‘Sneaky Dianne’ – Bloomberg: “President Donald Trump said Democratic Senator Dianne Feinstein’s release of testimony on the controversial dossier alleging connections between the president and Russia was ‘underhanded and possibly illegal,’ and he called on Republicans to ‘take control’ of congressional probes. ‘The fact that Sneaky Dianne Feinstein, who has on numerous occasions stated that collusion between Trump/Russia has not been found, would release testimony in such an underhanded and possibly illegal way, totally without authorization, is a disgrace. Must have tough Primary!’ Trump wrote Wednesday on Twitter. … The committee’s Russia probe has dissolved into bitter partisan sniping, with Republicans and Democrats tangling over the origins of the dossier, which was funded in part by Trump’s political opponents, and how the FBI and other agencies may have used it in their investigations.”

Cohen files lawsuits against Fusion GPS, BuzzFeed – Politico: “Michael Cohen, longtime attorney for President Donald Trump, filed defamation lawsuits Tuesday evening against research firm Fusion GPS and BuzzFeed. The Fusion GPS lawsuit, which was filed at a federal court level, seeks $100 million in damages. A separate amount in damages for the BuzzFeed lawsuit, which was filed at the state court level, will be determined at trial, according to court documents obtained by POLITICO. ‘Enough is enough of the #fake #RussianDossier,’ Cohen tweeted Tuesday. ‘Just filed a defamation action against @BuzzFeedNews for publishing the lie filled document on @POTUS @realDonaldTrump and me!’”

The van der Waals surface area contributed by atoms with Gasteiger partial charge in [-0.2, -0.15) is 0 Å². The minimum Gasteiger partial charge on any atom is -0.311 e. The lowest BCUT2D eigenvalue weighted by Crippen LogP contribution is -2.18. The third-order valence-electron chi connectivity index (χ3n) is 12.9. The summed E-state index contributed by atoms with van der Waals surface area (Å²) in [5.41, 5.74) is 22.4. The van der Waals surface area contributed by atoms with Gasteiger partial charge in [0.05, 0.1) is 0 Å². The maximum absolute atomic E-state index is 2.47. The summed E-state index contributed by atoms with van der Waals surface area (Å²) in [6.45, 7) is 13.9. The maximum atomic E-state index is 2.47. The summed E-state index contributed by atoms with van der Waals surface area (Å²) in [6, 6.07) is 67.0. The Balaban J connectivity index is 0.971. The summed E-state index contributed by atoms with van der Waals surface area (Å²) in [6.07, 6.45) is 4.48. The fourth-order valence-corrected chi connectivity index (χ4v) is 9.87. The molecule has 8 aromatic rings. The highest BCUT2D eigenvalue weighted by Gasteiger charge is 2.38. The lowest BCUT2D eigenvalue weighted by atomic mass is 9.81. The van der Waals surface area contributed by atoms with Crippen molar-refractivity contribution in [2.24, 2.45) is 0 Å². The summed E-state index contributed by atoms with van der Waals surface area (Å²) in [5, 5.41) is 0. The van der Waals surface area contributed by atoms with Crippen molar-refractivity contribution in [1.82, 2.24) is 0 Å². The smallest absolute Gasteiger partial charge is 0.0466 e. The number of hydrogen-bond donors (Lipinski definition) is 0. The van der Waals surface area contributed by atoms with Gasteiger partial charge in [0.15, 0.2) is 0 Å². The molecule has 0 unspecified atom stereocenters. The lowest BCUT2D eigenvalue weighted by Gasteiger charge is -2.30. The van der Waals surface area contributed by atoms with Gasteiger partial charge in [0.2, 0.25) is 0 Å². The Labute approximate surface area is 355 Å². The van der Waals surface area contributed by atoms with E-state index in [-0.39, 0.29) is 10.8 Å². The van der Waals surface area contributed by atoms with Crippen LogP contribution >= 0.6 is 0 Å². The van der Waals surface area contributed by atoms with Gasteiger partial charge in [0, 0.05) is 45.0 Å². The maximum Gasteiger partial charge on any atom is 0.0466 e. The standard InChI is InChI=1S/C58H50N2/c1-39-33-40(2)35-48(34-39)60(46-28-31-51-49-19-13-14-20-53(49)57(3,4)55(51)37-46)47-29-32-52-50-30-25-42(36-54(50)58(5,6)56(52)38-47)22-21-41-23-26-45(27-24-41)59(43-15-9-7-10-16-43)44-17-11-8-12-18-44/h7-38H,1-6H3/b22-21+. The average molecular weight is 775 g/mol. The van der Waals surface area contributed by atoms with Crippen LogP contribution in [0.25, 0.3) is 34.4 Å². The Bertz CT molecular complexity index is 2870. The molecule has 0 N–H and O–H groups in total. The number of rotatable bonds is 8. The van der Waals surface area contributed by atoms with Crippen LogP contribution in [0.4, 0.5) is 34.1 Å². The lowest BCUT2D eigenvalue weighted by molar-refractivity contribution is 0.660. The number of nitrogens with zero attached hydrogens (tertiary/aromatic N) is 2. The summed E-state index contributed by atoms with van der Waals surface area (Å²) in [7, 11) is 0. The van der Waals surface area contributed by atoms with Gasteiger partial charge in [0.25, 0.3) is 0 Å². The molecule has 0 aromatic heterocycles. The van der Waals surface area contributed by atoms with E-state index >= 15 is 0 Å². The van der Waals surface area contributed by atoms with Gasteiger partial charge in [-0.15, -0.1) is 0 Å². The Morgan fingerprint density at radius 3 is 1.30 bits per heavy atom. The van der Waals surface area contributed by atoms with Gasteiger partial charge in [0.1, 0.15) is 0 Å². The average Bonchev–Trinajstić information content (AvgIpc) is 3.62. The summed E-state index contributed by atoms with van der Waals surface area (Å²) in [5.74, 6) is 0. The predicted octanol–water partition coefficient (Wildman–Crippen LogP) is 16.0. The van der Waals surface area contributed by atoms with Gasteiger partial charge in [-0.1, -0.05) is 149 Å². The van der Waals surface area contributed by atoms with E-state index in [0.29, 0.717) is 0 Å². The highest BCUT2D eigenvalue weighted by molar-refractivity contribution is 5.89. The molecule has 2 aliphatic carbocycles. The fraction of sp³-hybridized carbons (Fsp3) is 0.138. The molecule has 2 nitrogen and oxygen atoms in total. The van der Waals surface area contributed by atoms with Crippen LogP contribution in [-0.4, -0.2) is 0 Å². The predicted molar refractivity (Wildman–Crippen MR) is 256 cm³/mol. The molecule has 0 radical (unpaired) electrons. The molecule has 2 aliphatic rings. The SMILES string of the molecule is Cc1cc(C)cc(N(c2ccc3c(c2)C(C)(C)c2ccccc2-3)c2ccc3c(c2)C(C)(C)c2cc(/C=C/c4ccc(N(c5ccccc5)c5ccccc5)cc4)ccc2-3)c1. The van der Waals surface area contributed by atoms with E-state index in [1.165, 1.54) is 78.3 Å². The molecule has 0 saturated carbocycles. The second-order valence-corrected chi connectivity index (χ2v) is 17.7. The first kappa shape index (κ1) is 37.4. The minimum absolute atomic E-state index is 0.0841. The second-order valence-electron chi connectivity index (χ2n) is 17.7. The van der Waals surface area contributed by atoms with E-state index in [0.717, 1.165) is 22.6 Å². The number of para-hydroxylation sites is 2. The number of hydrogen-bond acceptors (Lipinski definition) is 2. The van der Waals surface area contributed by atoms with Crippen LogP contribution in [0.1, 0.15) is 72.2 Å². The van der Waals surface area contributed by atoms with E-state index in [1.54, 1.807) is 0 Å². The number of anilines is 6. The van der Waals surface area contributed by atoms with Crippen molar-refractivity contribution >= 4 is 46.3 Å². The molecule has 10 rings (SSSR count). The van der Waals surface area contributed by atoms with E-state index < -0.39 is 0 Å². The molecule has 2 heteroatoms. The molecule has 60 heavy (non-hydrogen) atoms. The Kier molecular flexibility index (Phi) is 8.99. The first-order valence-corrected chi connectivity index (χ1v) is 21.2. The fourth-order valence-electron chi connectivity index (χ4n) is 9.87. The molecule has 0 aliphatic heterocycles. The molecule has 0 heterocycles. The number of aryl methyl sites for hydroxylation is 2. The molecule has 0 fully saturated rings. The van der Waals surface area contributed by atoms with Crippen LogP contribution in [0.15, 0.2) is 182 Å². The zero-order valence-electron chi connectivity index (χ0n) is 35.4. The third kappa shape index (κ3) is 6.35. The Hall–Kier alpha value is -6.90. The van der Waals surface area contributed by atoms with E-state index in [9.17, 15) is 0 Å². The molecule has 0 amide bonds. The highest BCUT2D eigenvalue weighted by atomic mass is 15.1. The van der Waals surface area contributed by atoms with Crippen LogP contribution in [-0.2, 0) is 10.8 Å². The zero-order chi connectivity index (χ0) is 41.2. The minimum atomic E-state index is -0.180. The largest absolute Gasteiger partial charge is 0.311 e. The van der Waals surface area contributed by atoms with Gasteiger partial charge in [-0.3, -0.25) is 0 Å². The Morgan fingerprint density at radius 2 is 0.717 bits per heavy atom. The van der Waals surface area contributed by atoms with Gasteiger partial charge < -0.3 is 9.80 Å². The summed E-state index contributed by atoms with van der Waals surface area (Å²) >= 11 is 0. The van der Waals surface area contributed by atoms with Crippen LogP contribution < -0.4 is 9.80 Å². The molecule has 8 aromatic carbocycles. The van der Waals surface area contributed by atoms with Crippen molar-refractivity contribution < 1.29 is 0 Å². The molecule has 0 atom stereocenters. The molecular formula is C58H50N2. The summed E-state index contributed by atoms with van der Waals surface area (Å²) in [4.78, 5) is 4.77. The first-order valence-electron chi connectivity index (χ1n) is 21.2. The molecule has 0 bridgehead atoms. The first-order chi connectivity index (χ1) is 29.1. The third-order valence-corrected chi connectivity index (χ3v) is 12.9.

Morris Fiorina: ‘The Meaning of Trump's Election Has Been Exaggerated’ – RCP

Manchin to back Trump’s Health secretary pick – WashEx

Administration will destroy voter data collected by abortive fraud probe – Politico

Rep. Jackie Speier brings “Me Too” movement to Hill, invites lawmakers to wear black to Trump's State of the Union – The Hill

Republican Governor Baker rocks a 74 percent approval rating in deep-blue Massachusetts – WBUR

WH aides have been notified to make decision: Leave now or stay through midterms – CBS News

“Discontinued.” – The judge presiding over what had been the divorce proceeding between former Clinton top aide Huma Abedin and disgraced former congressman Anthony Weiner, according to the NY Post, which reports that the couple has withdrawn their divorce petition.

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Daily Hive: “A room in Canada’s very own ice hotel caught fire on Monday evening. Hôtel de Glace, located 35 minutes from Quebec City, is known for its beautiful rooms… made of ice. However, on Monday night, a fire was reported in one of the rooms occupied by two guests. Luckily, no one was seriously injured. ‘A small fire occurred at the Ice Hotel of Valcartier overnight on Monday, forcing the evacuation and temporary closure of the establishment,’ said the hotel in a press release sent to Daily Hive. ‘The fire began in a suite occupied by two customers. They were transported by ambulance and have been discharged by medical authorities.’ As a result of damage caused by the fire, the hotel will be closed on January 9 and 10.”

Chris Stirewalt is the politics editor for Fox News. Brianna McClelland contributed to this report. Want FOX News Halftime Report in your inbox every day? Sign up here.

Chris Stirewalt joined Fox News Channel (FNC) in July of 2010 and serves as politics editor based in Washington, D.C.